Variety The Children’s Charity is an international organization dedicated to helping children in physical, mental and social need. Ever since Christmas Eve 1928, when a baby was found abandoned on the steps of a movie theatre owned by a founding member of what was then a social club for several show-business friends, Variety has been associated with the theatre industry. In Stan’s early days, however, the Iowa chapter was in dire straits. While attending an international conference in San Francisco, Stan and several others were summoned before a group of international officers, who threatened to pull the Iowa charter “because we weren’t raising any money,” says Stan. “We said, ‘Give us a chance.’ So they put us on probation for one year. And a few of us went to a seminar on how to put on a telethon.”

Stan laughs as he remembers, “Kind of like Mickey [Rooney] and Judy Garland… Said, we’re going to put on a show. And we were too dumb to know we couldn’t do it, and we did it. And we raised $151,000, and we were ecstatic.” He continues, “We just finished our 40th telethon, and we raised $4.1 million.”

Charitable work is something the couple views as its welcome duty. “It’s our philosophy you have to give back. Those that have been given much, much is expected. Great line that I love,” says Stan. Their understanding of a broader social responsibility is likewise supplemented by a very personal connection to Variety’s mission. Tragically, the couple’s third child was born with severe health issues, and passed away when she was 15 months old. Throughout their daughter’s infancy, Stan and Jody became well acquainted with the local children’s hospital, the Raymond Blank Memorial Children’s Hospital, named for the uncle of Steve Blank. “I had lots of time to walk around and see what was happening, and apprise services that were there for children: what was there, what was not there, etcetera,” says Jody of the hospital. “We were both very fragile after all that had happened in our family, emotionally fragile and very aware of needs in our community that were not being met by the medical community, for children.” They donated money they had received for their daughter’s memorial to the hospital, to be used to purchase rocking chairs. “So that was our first entry into acknowledging some of the needs that were there,” Jody explains. When Stan met with the international officers in San Francisco who wanted to pull the Iowa Variety charter, he offered as evidence of the chapter’s commitment its recent acquisition of a new charitable cause: the neo-natal unit at Blank Memorial Children’s Hospital.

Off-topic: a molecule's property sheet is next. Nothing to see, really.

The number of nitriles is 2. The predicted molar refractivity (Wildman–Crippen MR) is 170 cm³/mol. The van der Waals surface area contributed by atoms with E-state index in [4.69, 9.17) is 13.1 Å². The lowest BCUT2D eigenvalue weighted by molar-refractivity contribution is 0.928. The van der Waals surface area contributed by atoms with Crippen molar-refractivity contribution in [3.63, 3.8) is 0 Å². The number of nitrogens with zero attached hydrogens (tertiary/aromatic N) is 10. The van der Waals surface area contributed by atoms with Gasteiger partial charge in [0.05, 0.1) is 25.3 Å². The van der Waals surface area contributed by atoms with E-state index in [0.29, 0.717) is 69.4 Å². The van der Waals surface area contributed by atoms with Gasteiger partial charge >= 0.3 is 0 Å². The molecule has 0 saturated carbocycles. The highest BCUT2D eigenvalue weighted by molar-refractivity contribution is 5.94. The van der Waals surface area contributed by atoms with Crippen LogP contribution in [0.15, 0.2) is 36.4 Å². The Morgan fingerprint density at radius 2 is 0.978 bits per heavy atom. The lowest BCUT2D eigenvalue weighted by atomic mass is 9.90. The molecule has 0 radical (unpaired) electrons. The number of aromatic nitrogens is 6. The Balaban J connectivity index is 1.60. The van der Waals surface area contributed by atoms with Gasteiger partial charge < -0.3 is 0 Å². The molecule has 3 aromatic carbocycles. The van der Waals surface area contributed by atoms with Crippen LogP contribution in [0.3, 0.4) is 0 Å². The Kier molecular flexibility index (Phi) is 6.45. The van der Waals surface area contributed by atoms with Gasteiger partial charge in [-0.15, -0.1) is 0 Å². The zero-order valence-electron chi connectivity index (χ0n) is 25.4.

Stan and Jody’s emotional fortitude is reflected in their ensuing, and continuing, philanthropic accomplishments. Although Jody laughingly admits she was “scared to death” (“Well, I really wasn’t…I was and I wasn’t”) upon being elected Variety’s first female international president, it was a role she grew to love. “I think any time a woman is the first, it’s a little rougher. And then…once they get used to you, they’re really very accommodating, have great largesse, but when you first start, it takes a few little steps. But I loved the job.”

“She’s got a great heart. She’s a marvelous speaker,” Stan says, listing which of her qualities make his wife a strong leader. When Jody was with the American Red Cross during the Vietnam War, “she used to get up in front of 8, 9,000 troops, and obviously, you have to think on your feet. But Jody is well-organized, she’s a hard worker,” not to mention intellectually curious: A history buff, Jody enjoys enrolling in college history courses.

It seems the two have passed on several of their commendable traits to their children as well. Their eldest son, Stan Jr., who also happens to be president of the movie theatre division at Reynolds & Reynolds (see below), has served as president of Variety of Iowa and president of Variety of the United States; he is currently chairman of the board of Variety of the United States and an international vice president. Stan Jr.’s sister Katherine volunteers with Variety in New York City, his sister Suzanne was president of the Chicago tent, sister Erin has been involved with Variety out in Los Angeles and San Francisco, and brother Brooks helped found the Young Variety chapter in Iowa, the largest in the world. (Brooks also runs the famous Blue Ribbon Bacon Festival, a major Iowa, Colorado, Wisconsin and even Icelandic event.) “Living in our house, you just did it,” Jody says of volunteerism. The kids “just did it. That’s what we did.”

And continue to do, through 46–or is it 47?–years of marriage. “Six children and I don’t know how many years I’ve been married,” Jody laughs, “46 or 7?” Stan speaks with a greater degree of certainty. “She’s never lost a fight,” he says of his wife. “Undefeated in the ring.”

Keeping It in the Family: Stan W. Reynolds

“I always kind of knew I’d end up back in the business,” says Stan W. Reynolds of his father’s insurance company, Reynolds & Reynolds Inc. He explains, “We wanted to keep it in the family.”